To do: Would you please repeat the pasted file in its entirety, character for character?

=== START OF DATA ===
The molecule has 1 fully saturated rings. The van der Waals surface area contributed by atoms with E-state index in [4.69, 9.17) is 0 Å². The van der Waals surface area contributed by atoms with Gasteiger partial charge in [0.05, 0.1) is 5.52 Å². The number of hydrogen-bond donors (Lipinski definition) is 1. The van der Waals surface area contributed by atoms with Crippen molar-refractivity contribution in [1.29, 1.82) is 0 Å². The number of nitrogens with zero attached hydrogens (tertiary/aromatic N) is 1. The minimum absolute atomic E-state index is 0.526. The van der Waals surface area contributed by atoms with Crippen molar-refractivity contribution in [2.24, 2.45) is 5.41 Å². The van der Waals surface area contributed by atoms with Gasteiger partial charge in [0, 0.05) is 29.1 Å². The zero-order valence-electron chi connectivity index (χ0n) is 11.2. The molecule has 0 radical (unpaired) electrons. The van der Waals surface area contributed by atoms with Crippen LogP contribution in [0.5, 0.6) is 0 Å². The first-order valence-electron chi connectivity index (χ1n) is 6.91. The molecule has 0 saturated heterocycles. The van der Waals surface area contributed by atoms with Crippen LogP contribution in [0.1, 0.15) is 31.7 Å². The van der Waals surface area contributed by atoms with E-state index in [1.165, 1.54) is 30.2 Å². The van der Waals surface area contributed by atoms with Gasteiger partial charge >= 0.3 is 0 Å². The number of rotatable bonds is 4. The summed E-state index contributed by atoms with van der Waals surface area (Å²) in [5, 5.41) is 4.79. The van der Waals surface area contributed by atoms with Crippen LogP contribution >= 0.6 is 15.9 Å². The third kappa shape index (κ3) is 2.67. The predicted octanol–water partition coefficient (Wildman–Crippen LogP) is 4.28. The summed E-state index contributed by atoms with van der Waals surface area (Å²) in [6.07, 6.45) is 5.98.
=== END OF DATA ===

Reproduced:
The molecule has 1 fully saturated rings. The van der Waals surface area contributed by atoms with E-state index in [4.69, 9.17) is 0 Å². The van der Waals surface area contributed by atoms with Gasteiger partial charge in [0.05, 0.1) is 5.52 Å². The number of hydrogen-bond donors (Lipinski definition) is 1. The van der Waals surface area contributed by atoms with Crippen molar-refractivity contribution in [1.29, 1.82) is 0 Å². The number of nitrogens with zero attached hydrogens (tertiary/aromatic N) is 1. The minimum absolute atomic E-state index is 0.526. The van der Waals surface area contributed by atoms with Crippen molar-refractivity contribution in [2.24, 2.45) is 5.41 Å². The van der Waals surface area contributed by atoms with Gasteiger partial charge in [0, 0.05) is 29.1 Å². The zero-order valence-electron chi connectivity index (χ0n) is 11.2. The molecule has 0 radical (unpaired) electrons. The van der Waals surface area contributed by atoms with Crippen LogP contribution in [0.5, 0.6) is 0 Å². The first-order valence-electron chi connectivity index (χ1n) is 6.91. The molecule has 0 saturated heterocycles. The van der Waals surface area contributed by atoms with Crippen LogP contribution in [0.1, 0.15) is 31.7 Å². The van der Waals surface area contributed by atoms with E-state index in [1.165, 1.54) is 30.2 Å². The van der Waals surface area contributed by atoms with Gasteiger partial charge >= 0.3 is 0 Å². The number of rotatable bonds is 4. The summed E-state index contributed by atoms with van der Waals surface area (Å²) in [5, 5.41) is 4.79. The van der Waals surface area contributed by atoms with Crippen LogP contribution >= 0.6 is 15.9 Å². The third kappa shape index (κ3) is 2.67. The predicted octanol–water partition coefficient (Wildman–Crippen LogP) is 4.28. The summed E-state index contributed by atoms with van der Waals surface area (Å²) in [6.07, 6.45) is 5.98.